the United States, it may depend on where you are living. Among Japanese adults,
you don’t see much hugging in public, or hand-holding, or arms around shoulders or even longing stares into each other’s eyes. Younger Japanese may engage in this kind of behavior, either because they are influenced by Western culture or are rebelling against Japanese norms, or both. Even the traditional Japanese greeting of bowing rather than shaking hands when meeting someone reveals a certain prefer- ence for less physical touching in public as compared to Italy, France or Argentina, for example.
In the past, Japanese immigrants to Hawai‘i may have consciously, or uncon- sciously, passed along their codes of public behavior to their children and grandchil- dren. Among the current generation of Japanese in Hawai‘i, however, it is becom- ing more difficult to generalize about pub- lic displays of affection.
In certain situations, appropriate and compassionate touch sends an important message that words may not be able to ad- equately convey. For example, holding the hand of someone who is in the active pro- cess of dying, can communicate volumes without many words being exchanged. Sitting silently and holding the hand of a loved one is an expression of devotion and compassion if the gesture is welcome.
“Distractions” and the Environment
The physical environment is important in establishing an effective communication rela- tionship. Eliminating distractions such as a noisy room or a busy hallway can aid in focusing on “soul-to-soul communication,” which is a kind of spiritual connection between two people, re- gardless of whether words are being exchanged. But, sometimes, distractions are not bad. Sitting outside in a park or in some other open setting and observing life going on around you and a friend or family member is almost like watching television, except you are watching real life. You can comment on what is going on. “Remember we used to have a dog that looked like that?” The right setting — the quiet of a private room, or the liveliness of the outdoors — depends on the goal is of being together.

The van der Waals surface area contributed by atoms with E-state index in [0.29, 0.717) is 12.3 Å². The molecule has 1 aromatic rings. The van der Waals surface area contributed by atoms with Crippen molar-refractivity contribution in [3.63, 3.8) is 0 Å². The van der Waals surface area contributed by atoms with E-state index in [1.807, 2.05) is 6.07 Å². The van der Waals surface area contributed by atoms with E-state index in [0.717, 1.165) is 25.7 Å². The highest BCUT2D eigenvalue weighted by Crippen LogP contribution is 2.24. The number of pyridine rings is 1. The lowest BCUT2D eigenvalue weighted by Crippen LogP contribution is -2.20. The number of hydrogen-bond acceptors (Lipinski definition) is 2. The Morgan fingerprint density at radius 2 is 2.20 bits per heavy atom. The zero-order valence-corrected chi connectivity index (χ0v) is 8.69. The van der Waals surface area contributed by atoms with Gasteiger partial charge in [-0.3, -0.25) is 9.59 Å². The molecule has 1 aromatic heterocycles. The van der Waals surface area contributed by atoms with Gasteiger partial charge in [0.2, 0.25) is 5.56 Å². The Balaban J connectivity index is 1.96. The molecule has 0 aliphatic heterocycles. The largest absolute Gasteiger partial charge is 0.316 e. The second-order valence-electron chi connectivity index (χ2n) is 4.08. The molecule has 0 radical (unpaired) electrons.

Sometimes, people visiting older adults in institutional settings feel uncomfortable because they run out of things to say after the initial greetings and small talk. It’s perfectly fine to just sit and be together, especially if the older adult is not very communicative. They may just enjoy your company for a while. Or you can look at old photographs, magazine pictures, listen to music, draw, fold origami, sing songs from the past — whatever seems to interest the older per- son, even for a short while.
I remember visiting a psychiatric center where an older woman spent quite a bit of time sitting on the carpeted floor, folding towels. She folded the towels very neatly and put them in perfect stacks in a laundry basket. I asked a nurse about it and she said they found it to be an activity that this older woman actually seemed to enjoy, so they brought her lots of towels to fold. She could do that for hours and be satisfied.
This woman’s cognitive skills were severely diminished, but the caring staff members found an activity that fully engaged her and kept her active. Later, I thought that if I were to visit her in the future, we could just sit on the floor and fold towels together without exchanging too many words.